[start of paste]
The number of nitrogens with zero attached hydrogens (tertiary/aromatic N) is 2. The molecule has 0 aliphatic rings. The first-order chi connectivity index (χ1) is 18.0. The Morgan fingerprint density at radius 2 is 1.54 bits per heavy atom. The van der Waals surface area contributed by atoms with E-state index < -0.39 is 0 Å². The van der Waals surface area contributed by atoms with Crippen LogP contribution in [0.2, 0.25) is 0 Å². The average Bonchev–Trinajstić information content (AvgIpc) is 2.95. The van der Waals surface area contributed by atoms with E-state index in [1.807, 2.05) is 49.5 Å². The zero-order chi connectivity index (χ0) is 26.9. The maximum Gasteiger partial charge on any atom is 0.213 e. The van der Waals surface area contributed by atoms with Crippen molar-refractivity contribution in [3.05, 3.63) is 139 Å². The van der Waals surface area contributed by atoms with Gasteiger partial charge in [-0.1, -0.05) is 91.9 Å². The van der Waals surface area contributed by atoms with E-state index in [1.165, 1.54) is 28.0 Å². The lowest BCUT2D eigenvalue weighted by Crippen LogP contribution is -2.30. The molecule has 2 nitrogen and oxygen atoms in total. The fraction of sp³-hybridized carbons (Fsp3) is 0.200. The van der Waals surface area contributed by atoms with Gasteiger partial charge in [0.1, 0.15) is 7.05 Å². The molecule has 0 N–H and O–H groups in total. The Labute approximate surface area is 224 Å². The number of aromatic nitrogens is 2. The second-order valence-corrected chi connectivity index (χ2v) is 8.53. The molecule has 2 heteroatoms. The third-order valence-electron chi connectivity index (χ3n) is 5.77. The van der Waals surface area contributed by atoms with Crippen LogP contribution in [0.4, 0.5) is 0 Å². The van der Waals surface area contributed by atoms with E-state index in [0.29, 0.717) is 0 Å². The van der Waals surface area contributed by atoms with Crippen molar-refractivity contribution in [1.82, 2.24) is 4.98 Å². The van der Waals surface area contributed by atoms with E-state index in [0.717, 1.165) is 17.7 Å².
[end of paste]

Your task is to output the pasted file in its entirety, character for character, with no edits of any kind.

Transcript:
The number of nitrogens with zero attached hydrogens (tertiary/aromatic N) is 2. The molecule has 0 aliphatic rings. The first-order chi connectivity index (χ1) is 18.0. The Morgan fingerprint density at radius 2 is 1.54 bits per heavy atom. The van der Waals surface area contributed by atoms with E-state index < -0.39 is 0 Å². The van der Waals surface area contributed by atoms with Crippen LogP contribution in [0.2, 0.25) is 0 Å². The average Bonchev–Trinajstić information content (AvgIpc) is 2.95. The van der Waals surface area contributed by atoms with E-state index in [1.807, 2.05) is 49.5 Å². The zero-order chi connectivity index (χ0) is 26.9. The maximum Gasteiger partial charge on any atom is 0.213 e. The van der Waals surface area contributed by atoms with Crippen molar-refractivity contribution in [3.05, 3.63) is 139 Å². The van der Waals surface area contributed by atoms with Gasteiger partial charge in [-0.1, -0.05) is 91.9 Å². The van der Waals surface area contributed by atoms with E-state index in [1.165, 1.54) is 28.0 Å². The lowest BCUT2D eigenvalue weighted by Crippen LogP contribution is -2.30. The molecule has 2 nitrogen and oxygen atoms in total. The fraction of sp³-hybridized carbons (Fsp3) is 0.200. The van der Waals surface area contributed by atoms with Gasteiger partial charge in [0.1, 0.15) is 7.05 Å². The molecule has 0 N–H and O–H groups in total. The Labute approximate surface area is 224 Å². The number of aromatic nitrogens is 2. The second-order valence-corrected chi connectivity index (χ2v) is 8.53. The molecule has 2 heteroatoms. The third-order valence-electron chi connectivity index (χ3n) is 5.77. The van der Waals surface area contributed by atoms with Crippen LogP contribution in [0.4, 0.5) is 0 Å². The van der Waals surface area contributed by atoms with E-state index in [0.29, 0.717) is 0 Å². The van der Waals surface area contributed by atoms with Crippen molar-refractivity contribution in [1.82, 2.24) is 4.98 Å². The van der Waals surface area contributed by atoms with E-state index in [0.717, 1.165) is 17.7 Å².